Baby monitors – an unexpected employer risk

One research firm says the “harmless” home gadgets could pose a serious security risk to employer networks

Baby monitors – an unexpected employer risk
an style="line-height: 20.8px;">Over the past few years, employees have increasingly identified flexibility as the most desirable workplace perk  and just one of the ways HR leaders have responded is with bumped-up maternity and paternity packages.

Now, it seems there may be a hidden risk to letting doting new parents work from home – baby monitors.

In a recent report, Rapid7 – a Boston-based security data analytics company – reviewed nine models which let users check-in via a smart phone or other device. All were found to have critical vulnerabilities.

The researchers, who spent several months analysing the devices, then scored them on a 250-point scale for overall security and translated the scores into standard academic grades. Eight of the models received an F and one got a D.

According to the report’s authors, these weaknesses have the potential to expose employer networks to hackers – in turn leaving valuable and sensitive data unprotected.

The Rapid7 report stresses how shaky security is when it comes to physical electronic objects embedded with electronics, software, sensors, or connectivity – often referred to under the umbrella term ‘the Internet of Things.’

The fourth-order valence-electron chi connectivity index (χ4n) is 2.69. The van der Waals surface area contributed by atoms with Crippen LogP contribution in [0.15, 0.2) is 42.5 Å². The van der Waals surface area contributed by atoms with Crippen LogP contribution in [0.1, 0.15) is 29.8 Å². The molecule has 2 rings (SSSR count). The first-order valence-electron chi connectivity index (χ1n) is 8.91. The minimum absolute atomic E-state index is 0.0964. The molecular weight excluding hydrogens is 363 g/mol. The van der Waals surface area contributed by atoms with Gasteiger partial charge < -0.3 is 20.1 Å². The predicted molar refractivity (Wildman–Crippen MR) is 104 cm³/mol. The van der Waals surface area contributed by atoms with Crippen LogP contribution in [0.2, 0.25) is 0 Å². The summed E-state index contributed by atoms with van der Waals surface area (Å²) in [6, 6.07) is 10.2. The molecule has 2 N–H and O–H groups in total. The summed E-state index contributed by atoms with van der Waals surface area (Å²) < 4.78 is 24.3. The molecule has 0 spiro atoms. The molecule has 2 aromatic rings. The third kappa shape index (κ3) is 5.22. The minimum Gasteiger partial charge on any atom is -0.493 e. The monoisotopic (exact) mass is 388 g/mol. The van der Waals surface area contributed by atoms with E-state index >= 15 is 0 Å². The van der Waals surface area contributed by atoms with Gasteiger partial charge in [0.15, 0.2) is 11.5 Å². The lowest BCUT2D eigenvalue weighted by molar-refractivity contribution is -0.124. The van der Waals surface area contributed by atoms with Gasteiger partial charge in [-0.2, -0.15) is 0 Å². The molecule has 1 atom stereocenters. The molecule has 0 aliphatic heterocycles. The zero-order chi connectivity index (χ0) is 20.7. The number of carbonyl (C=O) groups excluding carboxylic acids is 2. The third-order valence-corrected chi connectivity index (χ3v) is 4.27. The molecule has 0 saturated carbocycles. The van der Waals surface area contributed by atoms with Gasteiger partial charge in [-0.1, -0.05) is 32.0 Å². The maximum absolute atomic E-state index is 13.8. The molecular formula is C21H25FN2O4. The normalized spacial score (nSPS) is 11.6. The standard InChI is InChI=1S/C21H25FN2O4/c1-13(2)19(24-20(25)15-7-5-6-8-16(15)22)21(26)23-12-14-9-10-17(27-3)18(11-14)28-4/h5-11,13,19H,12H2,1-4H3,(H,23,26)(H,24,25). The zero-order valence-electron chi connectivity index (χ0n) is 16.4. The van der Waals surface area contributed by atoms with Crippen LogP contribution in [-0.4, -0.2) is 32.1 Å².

"IoT devices, unlike traditional computers, often lack a reasonable update and upgrade path once the devices leave the manufacturer's warehouse," wrote Mark Stanislav and Tod Beardsley, adding that the networks such devices are connected to are rarely used to deliver security patches.

This, they warn, is a serious problem.

Since many homes now double as second workplaces, those weaknesses are not only putting personal data at risk, but organizational data.

“We advise individuals to use any camera that has not been fixed for identified issues or weaknesses sparingly—or preferably not at all—until the vendor is able to fully address identified problems," the researchers wrote in an FAQ.

"If a baby monitor allows a password to be changed, the device owner is highly encouraged to ensure that they do so and make a strong password to protect access,” they added.

The models reviewed included:

·         Gyonii (GCW-1010)
·         iBaby (M3S)
·         iBaby (M6)
·         Lens (LL-BC01W)
·         Philips (B120/37)
·         Summer (28630)
·         TRENDnet (TV-IP743SIC)
·         WiFiBaby (WFB2015)
·         Withing (WBP01) 

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